But Meyers didn’t let his pals hog all the comedic highlight hosting a hilarious Q & A session with stars like Melissa McCarthy (Mike and Molly) and Jon Hamm (who sadly didn’t get an Emmy again for his amazing work on Mad Men) and Andre Braugher (Brooklyn Nine Nine) asking Very Important Questions about parking and the location of the Emmys bathroom key.

     

     

    (2) “WEIRD AL” YANKOVIC GIVING VOICE TO VOICELESS TV SHOW OPENING THEMES

    Let’s be honest.

    TV show opening themes, if they’re there at all, are quite what they used to be.

    Stellar though the ones that do exist in this modern day and age are – think True Blood, Nurse Jackie and Intruders to name just three – one thing they do lack are lyrics explaining exactly what the show is about.

    Cheesy it might have been in some ways but who could get to the end of the theme songs for The Brady Bunch or Gilligan’s Island and not know exactly what the show was about?

    Sensing a chance to right some creative wrongs, Seth Meyers got “Weird Al” Yankovic to pen some way overdue lyrics for shows like Game of Thrones and Homeland, and the results were a hoot, helped by perennial, adorable ham Andy Samberg dressing up as Joffrey Baratheon from the former show, and the sidesplitting side of George R. R. Martin being handed a typewriter as “Weird Al” and the singers urged him to write faster!

     

     

    (3) FUNNY, FUNNY, FUNNY! SPEECHES

    Ah yes the speeches.

    Often rambling, many times heartfelt but very rarely truly, GIF-worthy, memorable.

    But the 66th Primetime Emmys gave us a few reasons why it’s a good idea not fast forward through the speeches (not that anyone would do that because, um … look over Julia Louis-Dreyfus and Bryan Cranston kissing!) such as …

    Jimmy Fallon hilariously gatecrashing Stephen Colbert’s award for Outstanding Variety Show for The Colbert Report right after Gwen Stefani, bless her auto-cue misreading socks, christened it The ColBORT Report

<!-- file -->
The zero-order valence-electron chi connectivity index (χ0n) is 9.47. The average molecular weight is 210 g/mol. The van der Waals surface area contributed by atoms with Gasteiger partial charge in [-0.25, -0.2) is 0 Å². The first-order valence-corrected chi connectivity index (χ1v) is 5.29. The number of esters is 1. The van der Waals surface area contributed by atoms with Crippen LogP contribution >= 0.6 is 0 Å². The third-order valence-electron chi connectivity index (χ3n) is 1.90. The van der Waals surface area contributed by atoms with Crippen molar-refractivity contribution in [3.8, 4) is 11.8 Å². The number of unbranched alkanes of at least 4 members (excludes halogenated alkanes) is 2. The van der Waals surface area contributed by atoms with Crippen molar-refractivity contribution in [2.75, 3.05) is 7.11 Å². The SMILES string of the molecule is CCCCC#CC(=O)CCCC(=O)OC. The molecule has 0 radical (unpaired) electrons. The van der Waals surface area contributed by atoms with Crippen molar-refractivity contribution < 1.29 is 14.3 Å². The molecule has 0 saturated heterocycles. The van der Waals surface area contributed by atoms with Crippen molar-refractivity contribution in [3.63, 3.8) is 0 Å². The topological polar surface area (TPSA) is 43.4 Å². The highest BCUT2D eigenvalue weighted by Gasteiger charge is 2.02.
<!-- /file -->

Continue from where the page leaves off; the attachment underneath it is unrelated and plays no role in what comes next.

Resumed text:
Julia Louis-Dreyfus and Bryan Cranston, who had set up a joke about the former not remembering playing opposite the latter when he appeared on Seinfeld as her dentist boyfriend Tim Whatley while presenting the award for Outstanding Lead Actor in a Comedy Series, following it up with a magnificent kiss as Louis-Dreyfus went up to accept the Outstanding Lead Actress in the Comedy Series award for her role as Selina Meyer in HBO’s superlative Veep

     

     

    Ricky Gervais, who lost out to Jim Parsons for Lead Actor in a Comedy Series, using his presenting stint for Outstanding Writing for a Variety Special which went to a very funny and thoroughly deserving Sarah Silverman …

     

     

     

    (4) THE EMOTIONALLY PITCH PERFECT, MOVING TRIBUTE TO ROBIN WILLIAMS

    Following the usual, and always deeply moving, In Memoriam segment which paid tribute to recently-lost actors of the calibre of Lauren Bacall, Bob Hoskins, Ralph Waite (The Waltons), Peter O’Toole and Shirley Temple (with a touching rendition of the Charlie Chaplin classic “Smile”, sung by Sarah Bareilles, to accompany it), Billy Crystal, a long time, close friend of Robin Williams paid the most perfectly articulated and heartfelt tribute to the legendary comic who he rightly described as “the brightest star in the comedy galaxy” …

     

     

    (5) FUN EXTRA STUFF

    In the lead up to this years Emmys, Bryan Cranston, Aaron Paul and Julia Louis-Dreyfus filmed a (fake) reality show clip Barely Legal Pawn for Audi which looked at what happens when a star needs to sell their Emmy to fund the purchase of their won island …

     

     

    And Ricky Gervais jumped right inside a series of Netflix shows such as Orange is the New Black, House of Cards and Lilyhammer in a commercial that aired during the Emmys.

    It was as close as Netflix got to winning a major award that night despite Seth Meyers predicting that cable, once the challenger to broadcast television, would have to give way to Netflix and Amazon’s newly-found streaming dominance …

     

     

    You can find the full list of the nominees and winners at Emmys.com

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  • Hello Girls! Lena Dunham, a wayward bike and the season 4 teaser trailer

    Lena Dunham, upright and carefree, but as always, not for long (image via YouTube (c) HBO)
    Lena Dunham, upright and carefree, but as always, not for long (image via YouTube (c) HBO)

     

    For all her narcissism and the resulting social blindness it engenders, there is still something inherently likeable about Hannah Horvath, the wanna-be successful writer/great friend/stellar lover and partner portrayed by soon-to-be published author Lena Dunham in HBO’s Girls, a show she also writes and produces.